1Evidently Carter Braxton had not fully discharged his debt to the state of Virginia (Jefferson to Virginia Delegates, 17 November 1780, and n. 3).

2The “they” in this sentence is the General Assembly. In the House of Delegates, William Fitzhugh and Jones were the members from King George County.

3On 2 January 1781, the date of its adjournment, the General Assembly adopted resolutions dealing with these two subjects (Journal of the House of Delegates description begins Journal of the House of Delegates of the Commonwealth of Virginia; Begun and Held At the Capitol, in the City of Williamsburg.Beginning in 1780, the portion after the semicolon reads, Begun and Held in the Town of Richmond. In the County of Henrico. The journal for each session has its own title page and is individually paginated. The edition used, unless otherwise noted, is the one in which the journals for 1777–1781 are brought together in one volume, with each journal published in Richmond in 1827 or 1828, and often called the “Thomas W. White reprint.” description ends , October 1780, pp. 80–81; Instruction from Virginia Legislature, 2 January 1781). Following this sentence in the manuscript are two short parallel lines, approximately perpendicular to the text. Identical marks follow the sentence ending “in any other way” later in the letter. Who inserted these marks and for what reason are unknown.

4George Washington.

5Richard Henry Lee and Benjamin Harrison, speaker of the House of Delegates, each received forty votes on 22 December 1780, when a joint session of the two houses of the General Assembly balloted to elect the special delegate already mentioned (Jones to JM, 2 December 1780, n. 7; JM to Jones, 12 December 1780; Journal of the House of Delegates description begins Journal of the House of Delegates of the Commonwealth of Virginia; Begun and Held At the Capitol, in the City of Williamsburg.Beginning in 1780, the portion after the semicolon reads, Begun and Held in the Town of Richmond. In the County of Henrico. The journal for each session has its own title page and is individually paginated. The edition used, unless otherwise noted, is the one in which the journals for 1777–1781 are brought together in one volume, with each journal published in Richmond in 1827 or 1828, and often called the “Thomas W. White reprint.” description ends , October 1780, p. 65).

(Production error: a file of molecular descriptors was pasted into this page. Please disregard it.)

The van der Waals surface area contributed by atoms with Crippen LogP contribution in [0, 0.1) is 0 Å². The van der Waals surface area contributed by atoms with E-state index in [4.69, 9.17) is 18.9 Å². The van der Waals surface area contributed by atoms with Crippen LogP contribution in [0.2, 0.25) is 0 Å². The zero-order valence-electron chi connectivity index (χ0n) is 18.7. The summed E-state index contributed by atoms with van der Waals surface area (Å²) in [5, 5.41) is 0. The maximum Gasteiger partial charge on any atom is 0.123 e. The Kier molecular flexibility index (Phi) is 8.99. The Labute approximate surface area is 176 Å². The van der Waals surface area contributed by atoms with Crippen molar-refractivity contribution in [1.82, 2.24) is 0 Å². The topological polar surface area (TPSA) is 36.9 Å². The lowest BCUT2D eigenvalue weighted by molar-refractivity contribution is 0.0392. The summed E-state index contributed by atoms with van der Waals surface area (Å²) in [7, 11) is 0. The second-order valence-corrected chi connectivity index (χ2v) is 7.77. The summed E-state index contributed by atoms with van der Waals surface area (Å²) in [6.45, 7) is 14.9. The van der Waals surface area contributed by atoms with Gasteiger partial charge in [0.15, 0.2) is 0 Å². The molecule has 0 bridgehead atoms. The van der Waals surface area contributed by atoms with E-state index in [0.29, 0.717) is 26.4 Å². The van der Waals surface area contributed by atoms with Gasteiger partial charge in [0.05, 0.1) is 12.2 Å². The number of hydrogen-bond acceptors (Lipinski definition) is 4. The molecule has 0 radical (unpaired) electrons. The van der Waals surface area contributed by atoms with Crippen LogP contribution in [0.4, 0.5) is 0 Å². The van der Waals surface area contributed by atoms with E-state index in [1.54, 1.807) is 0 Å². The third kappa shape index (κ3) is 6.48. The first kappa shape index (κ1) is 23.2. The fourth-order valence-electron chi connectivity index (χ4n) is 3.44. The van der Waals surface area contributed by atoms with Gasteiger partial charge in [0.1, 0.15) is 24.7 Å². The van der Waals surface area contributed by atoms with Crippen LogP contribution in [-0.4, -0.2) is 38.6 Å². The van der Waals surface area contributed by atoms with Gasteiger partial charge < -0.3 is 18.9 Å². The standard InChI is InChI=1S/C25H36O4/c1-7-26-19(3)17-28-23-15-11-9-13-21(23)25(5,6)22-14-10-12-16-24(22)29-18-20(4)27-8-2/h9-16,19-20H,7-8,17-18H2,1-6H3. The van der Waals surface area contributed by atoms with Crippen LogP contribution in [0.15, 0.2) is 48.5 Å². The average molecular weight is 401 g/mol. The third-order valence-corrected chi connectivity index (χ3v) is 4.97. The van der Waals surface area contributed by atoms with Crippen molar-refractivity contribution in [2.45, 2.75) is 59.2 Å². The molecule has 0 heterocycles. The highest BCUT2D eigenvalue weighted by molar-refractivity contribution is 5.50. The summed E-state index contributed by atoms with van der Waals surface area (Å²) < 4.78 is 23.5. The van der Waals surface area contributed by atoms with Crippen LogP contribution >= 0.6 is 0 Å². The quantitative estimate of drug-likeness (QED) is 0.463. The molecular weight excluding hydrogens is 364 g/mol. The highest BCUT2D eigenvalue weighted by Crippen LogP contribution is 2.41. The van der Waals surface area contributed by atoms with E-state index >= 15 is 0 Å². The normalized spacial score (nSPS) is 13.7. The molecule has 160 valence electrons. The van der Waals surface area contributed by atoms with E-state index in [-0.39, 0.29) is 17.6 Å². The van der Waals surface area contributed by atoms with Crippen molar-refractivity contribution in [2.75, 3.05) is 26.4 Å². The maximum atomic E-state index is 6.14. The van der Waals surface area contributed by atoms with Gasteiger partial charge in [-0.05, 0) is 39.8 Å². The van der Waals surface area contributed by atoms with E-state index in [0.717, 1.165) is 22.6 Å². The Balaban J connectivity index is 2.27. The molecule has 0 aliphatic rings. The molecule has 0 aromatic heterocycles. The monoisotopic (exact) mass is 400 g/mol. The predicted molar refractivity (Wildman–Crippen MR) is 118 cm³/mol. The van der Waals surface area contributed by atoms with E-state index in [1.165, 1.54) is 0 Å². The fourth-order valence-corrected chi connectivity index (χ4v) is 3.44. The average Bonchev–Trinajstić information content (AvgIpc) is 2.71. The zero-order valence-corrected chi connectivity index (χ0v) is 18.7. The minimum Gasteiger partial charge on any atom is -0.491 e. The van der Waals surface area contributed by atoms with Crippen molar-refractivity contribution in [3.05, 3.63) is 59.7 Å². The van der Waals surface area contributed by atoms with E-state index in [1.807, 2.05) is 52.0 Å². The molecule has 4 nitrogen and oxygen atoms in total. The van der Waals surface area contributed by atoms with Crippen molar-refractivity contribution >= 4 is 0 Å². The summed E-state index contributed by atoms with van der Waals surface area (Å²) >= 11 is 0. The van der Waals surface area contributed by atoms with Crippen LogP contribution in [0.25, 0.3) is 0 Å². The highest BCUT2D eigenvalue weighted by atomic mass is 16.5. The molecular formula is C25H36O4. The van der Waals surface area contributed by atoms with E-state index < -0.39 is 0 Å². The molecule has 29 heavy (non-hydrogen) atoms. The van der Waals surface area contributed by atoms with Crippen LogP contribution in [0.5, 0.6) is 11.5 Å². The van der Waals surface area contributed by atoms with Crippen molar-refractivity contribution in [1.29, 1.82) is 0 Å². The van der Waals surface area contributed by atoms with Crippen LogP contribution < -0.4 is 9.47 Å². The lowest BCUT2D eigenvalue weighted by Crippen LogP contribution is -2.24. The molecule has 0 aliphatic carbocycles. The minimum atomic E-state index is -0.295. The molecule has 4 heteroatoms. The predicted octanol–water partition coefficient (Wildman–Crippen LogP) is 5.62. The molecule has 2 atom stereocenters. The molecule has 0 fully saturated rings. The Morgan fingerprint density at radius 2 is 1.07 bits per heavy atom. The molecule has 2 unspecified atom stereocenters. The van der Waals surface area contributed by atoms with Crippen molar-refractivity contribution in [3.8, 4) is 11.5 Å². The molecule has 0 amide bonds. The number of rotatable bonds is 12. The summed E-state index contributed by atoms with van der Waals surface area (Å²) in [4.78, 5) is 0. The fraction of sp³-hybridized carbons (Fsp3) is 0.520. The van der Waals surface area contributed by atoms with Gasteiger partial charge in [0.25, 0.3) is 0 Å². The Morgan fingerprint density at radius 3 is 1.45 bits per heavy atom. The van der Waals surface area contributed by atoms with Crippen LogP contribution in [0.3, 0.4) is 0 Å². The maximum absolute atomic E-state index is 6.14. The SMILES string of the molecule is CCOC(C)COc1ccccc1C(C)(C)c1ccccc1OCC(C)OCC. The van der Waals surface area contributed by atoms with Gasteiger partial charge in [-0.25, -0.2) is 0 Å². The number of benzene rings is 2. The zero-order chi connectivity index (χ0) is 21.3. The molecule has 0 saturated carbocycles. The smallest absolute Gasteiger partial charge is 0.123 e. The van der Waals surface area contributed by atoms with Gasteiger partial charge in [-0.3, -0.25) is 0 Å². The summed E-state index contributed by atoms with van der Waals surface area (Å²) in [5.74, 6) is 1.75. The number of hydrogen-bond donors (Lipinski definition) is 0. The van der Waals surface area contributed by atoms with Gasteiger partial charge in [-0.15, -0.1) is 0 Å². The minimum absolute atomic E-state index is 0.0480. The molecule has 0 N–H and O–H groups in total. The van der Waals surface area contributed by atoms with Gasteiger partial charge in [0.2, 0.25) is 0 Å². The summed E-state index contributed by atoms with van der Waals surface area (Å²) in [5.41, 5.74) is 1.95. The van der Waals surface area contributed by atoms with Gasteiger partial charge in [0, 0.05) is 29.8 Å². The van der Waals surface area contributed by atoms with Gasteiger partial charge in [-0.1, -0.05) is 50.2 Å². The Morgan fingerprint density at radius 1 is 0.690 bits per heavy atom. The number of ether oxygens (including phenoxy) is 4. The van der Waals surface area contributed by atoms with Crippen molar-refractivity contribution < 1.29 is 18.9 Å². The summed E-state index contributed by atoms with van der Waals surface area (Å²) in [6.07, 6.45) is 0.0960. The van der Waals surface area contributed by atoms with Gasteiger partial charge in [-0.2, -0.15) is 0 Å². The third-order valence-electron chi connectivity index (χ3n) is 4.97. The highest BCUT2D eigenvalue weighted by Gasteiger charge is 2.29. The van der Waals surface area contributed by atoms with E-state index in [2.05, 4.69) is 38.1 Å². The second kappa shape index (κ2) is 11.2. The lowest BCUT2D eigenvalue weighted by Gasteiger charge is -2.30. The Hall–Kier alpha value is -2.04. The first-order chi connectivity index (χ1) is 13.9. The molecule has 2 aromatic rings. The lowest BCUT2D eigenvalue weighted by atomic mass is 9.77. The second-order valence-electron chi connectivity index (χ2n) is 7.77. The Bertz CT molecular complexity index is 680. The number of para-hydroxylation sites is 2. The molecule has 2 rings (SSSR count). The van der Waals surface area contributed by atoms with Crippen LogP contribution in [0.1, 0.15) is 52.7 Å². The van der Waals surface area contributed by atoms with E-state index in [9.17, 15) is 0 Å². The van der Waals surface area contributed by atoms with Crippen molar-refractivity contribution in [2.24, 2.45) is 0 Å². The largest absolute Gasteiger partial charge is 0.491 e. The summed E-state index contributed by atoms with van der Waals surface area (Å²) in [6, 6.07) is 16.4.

6Harrison, “the old Fellow,” was then about fifty-five years old. On the mission of John Laurens, see Commission and Instructions to Laurens, 23 December 1780.

7JM and Theodorick Bland were the only delegates from Virginia in Congress at this time.

8Patrick Henry (Journal of the House of Delegates description begins Journal of the House of Delegates of the Commonwealth of Virginia; Begun and Held At the Capitol, in the City of Williamsburg.Beginning in 1780, the portion after the semicolon reads, Begun and Held in the Town of Richmond. In the County of Henrico. The journal for each session has its own title page and is individually paginated. The edition used, unless otherwise noted, is the one in which the journals for 1777–1781 are brought together in one volume, with each journal published in Richmond in 1827 or 1828, and often called the “Thomas W. White reprint.” description ends , October 1780, p. 35).

9As so often in the writings of this period, the word “state” is used as the equivalent of “statement.”

11See Jones to JM, 2 October 1780, n. 14. Jones resumed his seat in Congress on 29 January 1781 (Journals of the Continental Congress, XIX, 94).

Index Entries